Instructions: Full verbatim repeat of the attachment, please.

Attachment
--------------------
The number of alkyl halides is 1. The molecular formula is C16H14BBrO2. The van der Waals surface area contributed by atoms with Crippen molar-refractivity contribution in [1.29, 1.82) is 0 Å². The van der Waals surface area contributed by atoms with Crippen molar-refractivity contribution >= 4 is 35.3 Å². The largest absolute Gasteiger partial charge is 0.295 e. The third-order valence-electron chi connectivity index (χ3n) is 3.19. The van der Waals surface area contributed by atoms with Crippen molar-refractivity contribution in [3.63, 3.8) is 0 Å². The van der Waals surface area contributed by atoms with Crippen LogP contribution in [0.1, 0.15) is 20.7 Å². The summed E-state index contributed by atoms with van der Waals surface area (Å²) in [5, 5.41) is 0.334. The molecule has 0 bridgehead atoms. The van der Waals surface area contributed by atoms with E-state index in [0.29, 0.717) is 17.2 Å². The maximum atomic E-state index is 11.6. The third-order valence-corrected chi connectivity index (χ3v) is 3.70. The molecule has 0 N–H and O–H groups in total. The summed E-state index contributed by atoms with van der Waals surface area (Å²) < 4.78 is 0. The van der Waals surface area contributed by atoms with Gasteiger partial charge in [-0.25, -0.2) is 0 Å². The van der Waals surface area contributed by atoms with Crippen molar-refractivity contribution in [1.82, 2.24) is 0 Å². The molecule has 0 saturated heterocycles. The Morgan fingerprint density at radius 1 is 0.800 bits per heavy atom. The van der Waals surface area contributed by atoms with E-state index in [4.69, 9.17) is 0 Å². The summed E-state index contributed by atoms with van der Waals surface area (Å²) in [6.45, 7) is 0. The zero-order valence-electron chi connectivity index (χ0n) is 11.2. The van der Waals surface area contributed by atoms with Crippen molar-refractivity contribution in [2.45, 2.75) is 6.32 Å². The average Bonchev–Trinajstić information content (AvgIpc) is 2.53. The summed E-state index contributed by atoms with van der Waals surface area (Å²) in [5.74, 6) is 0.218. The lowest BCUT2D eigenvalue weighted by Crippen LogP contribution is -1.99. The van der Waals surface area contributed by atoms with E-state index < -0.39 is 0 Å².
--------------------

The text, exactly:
The number of alkyl halides is 1. The molecular formula is C16H14BBrO2. The van der Waals surface area contributed by atoms with Crippen molar-refractivity contribution in [1.29, 1.82) is 0 Å². The van der Waals surface area contributed by atoms with Crippen molar-refractivity contribution >= 4 is 35.3 Å². The largest absolute Gasteiger partial charge is 0.295 e. The third-order valence-electron chi connectivity index (χ3n) is 3.19. The van der Waals surface area contributed by atoms with Crippen molar-refractivity contribution in [3.63, 3.8) is 0 Å². The van der Waals surface area contributed by atoms with Crippen LogP contribution in [0.1, 0.15) is 20.7 Å². The summed E-state index contributed by atoms with van der Waals surface area (Å²) in [5, 5.41) is 0.334. The molecule has 0 bridgehead atoms. The van der Waals surface area contributed by atoms with E-state index in [0.29, 0.717) is 17.2 Å². The maximum atomic E-state index is 11.6. The third-order valence-corrected chi connectivity index (χ3v) is 3.70. The molecule has 0 N–H and O–H groups in total. The summed E-state index contributed by atoms with van der Waals surface area (Å²) < 4.78 is 0. The van der Waals surface area contributed by atoms with Gasteiger partial charge in [-0.25, -0.2) is 0 Å². The van der Waals surface area contributed by atoms with Crippen molar-refractivity contribution in [1.82, 2.24) is 0 Å². The molecule has 0 saturated heterocycles. The Morgan fingerprint density at radius 1 is 0.800 bits per heavy atom. The van der Waals surface area contributed by atoms with E-state index in [4.69, 9.17) is 0 Å². The summed E-state index contributed by atoms with van der Waals surface area (Å²) in [6.45, 7) is 0. The zero-order valence-electron chi connectivity index (χ0n) is 11.2. The van der Waals surface area contributed by atoms with Crippen molar-refractivity contribution in [2.45, 2.75) is 6.32 Å². The average Bonchev–Trinajstić information content (AvgIpc) is 2.53. The summed E-state index contributed by atoms with van der Waals surface area (Å²) in [5.74, 6) is 0.218. The lowest BCUT2D eigenvalue weighted by Crippen LogP contribution is -1.99. The van der Waals surface area contributed by atoms with E-state index < -0.39 is 0 Å².